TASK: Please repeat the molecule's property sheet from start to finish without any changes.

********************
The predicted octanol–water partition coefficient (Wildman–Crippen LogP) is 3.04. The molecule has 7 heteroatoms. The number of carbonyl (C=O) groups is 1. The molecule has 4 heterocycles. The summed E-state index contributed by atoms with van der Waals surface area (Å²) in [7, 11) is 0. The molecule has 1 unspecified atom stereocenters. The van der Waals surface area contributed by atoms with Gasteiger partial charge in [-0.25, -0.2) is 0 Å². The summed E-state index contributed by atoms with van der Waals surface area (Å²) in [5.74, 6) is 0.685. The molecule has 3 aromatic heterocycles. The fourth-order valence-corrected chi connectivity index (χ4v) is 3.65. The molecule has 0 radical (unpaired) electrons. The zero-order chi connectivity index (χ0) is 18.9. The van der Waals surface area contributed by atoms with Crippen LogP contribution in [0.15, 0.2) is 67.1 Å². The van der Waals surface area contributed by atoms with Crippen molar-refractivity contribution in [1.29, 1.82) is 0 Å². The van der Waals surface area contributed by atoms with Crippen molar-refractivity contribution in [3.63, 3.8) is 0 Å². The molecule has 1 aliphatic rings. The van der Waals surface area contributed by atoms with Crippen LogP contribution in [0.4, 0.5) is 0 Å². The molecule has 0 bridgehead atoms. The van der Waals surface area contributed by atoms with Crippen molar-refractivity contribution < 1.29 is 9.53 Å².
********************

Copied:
The predicted octanol–water partition coefficient (Wildman–Crippen LogP) is 3.04. The molecule has 7 heteroatoms. The number of carbonyl (C=O) groups is 1. The molecule has 4 heterocycles. The summed E-state index contributed by atoms with van der Waals surface area (Å²) in [7, 11) is 0. The molecule has 1 unspecified atom stereocenters. The van der Waals surface area contributed by atoms with Gasteiger partial charge in [-0.25, -0.2) is 0 Å². The summed E-state index contributed by atoms with van der Waals surface area (Å²) in [5.74, 6) is 0.685. The molecule has 3 aromatic heterocycles. The fourth-order valence-corrected chi connectivity index (χ4v) is 3.65. The molecule has 0 radical (unpaired) electrons. The zero-order chi connectivity index (χ0) is 18.9. The van der Waals surface area contributed by atoms with Crippen LogP contribution in [0.15, 0.2) is 67.1 Å². The van der Waals surface area contributed by atoms with Crippen molar-refractivity contribution in [1.29, 1.82) is 0 Å². The van der Waals surface area contributed by atoms with Crippen molar-refractivity contribution in [3.63, 3.8) is 0 Å². The molecule has 1 aliphatic rings. The van der Waals surface area contributed by atoms with Crippen LogP contribution in [0.4, 0.5) is 0 Å². The molecule has 0 bridgehead atoms. The van der Waals surface area contributed by atoms with Crippen molar-refractivity contribution < 1.29 is 9.53 Å².